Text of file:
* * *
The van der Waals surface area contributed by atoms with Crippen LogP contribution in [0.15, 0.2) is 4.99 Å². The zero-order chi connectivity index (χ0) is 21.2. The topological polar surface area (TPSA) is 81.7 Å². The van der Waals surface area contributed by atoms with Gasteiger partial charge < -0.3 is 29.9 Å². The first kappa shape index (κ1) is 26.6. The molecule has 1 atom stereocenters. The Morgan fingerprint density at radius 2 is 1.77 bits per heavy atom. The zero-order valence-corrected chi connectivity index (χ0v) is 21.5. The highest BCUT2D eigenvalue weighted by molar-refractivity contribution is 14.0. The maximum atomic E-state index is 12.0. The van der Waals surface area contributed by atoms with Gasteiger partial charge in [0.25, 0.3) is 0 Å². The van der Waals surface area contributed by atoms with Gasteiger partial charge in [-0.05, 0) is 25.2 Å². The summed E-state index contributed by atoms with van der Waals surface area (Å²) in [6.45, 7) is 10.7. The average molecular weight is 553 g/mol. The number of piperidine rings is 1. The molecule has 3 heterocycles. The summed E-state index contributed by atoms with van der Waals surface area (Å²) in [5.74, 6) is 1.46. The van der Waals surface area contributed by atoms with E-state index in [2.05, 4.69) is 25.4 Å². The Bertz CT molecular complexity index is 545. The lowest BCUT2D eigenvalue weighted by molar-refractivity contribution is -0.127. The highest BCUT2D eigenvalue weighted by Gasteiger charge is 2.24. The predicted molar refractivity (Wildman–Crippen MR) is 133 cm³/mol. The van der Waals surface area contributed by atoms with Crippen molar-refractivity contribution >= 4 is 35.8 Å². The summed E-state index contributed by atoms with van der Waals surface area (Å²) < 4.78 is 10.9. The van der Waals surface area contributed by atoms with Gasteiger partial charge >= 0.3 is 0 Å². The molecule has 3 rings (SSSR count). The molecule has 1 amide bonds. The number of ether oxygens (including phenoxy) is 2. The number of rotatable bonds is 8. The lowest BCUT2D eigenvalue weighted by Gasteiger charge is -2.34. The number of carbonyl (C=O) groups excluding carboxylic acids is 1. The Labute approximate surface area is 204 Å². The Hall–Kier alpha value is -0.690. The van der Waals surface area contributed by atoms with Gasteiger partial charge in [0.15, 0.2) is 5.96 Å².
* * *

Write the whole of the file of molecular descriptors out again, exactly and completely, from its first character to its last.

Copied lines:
The van der Waals surface area contributed by atoms with Crippen LogP contribution in [0.15, 0.2) is 4.99 Å². The zero-order chi connectivity index (χ0) is 21.2. The topological polar surface area (TPSA) is 81.7 Å². The van der Waals surface area contributed by atoms with Gasteiger partial charge < -0.3 is 29.9 Å². The first kappa shape index (κ1) is 26.6. The molecule has 1 atom stereocenters. The Morgan fingerprint density at radius 2 is 1.77 bits per heavy atom. The zero-order valence-corrected chi connectivity index (χ0v) is 21.5. The highest BCUT2D eigenvalue weighted by molar-refractivity contribution is 14.0. The maximum atomic E-state index is 12.0. The van der Waals surface area contributed by atoms with Gasteiger partial charge in [0.25, 0.3) is 0 Å². The van der Waals surface area contributed by atoms with Gasteiger partial charge in [-0.05, 0) is 25.2 Å². The summed E-state index contributed by atoms with van der Waals surface area (Å²) in [6.45, 7) is 10.7. The average molecular weight is 553 g/mol. The number of piperidine rings is 1. The molecule has 3 heterocycles. The summed E-state index contributed by atoms with van der Waals surface area (Å²) in [5.74, 6) is 1.46. The van der Waals surface area contributed by atoms with E-state index in [2.05, 4.69) is 25.4 Å². The Bertz CT molecular complexity index is 545. The lowest BCUT2D eigenvalue weighted by molar-refractivity contribution is -0.127. The highest BCUT2D eigenvalue weighted by Gasteiger charge is 2.24. The predicted molar refractivity (Wildman–Crippen MR) is 133 cm³/mol. The van der Waals surface area contributed by atoms with Crippen molar-refractivity contribution >= 4 is 35.8 Å². The summed E-state index contributed by atoms with van der Waals surface area (Å²) < 4.78 is 10.9. The van der Waals surface area contributed by atoms with Gasteiger partial charge >= 0.3 is 0 Å². The molecule has 3 rings (SSSR count). The molecule has 1 amide bonds. The number of ether oxygens (including phenoxy) is 2. The number of rotatable bonds is 8. The lowest BCUT2D eigenvalue weighted by Gasteiger charge is -2.34. The number of carbonyl (C=O) groups excluding carboxylic acids is 1. The Labute approximate surface area is 204 Å². The Hall–Kier alpha value is -0.690. The van der Waals surface area contributed by atoms with Gasteiger partial charge in [0.15, 0.2) is 5.96 Å².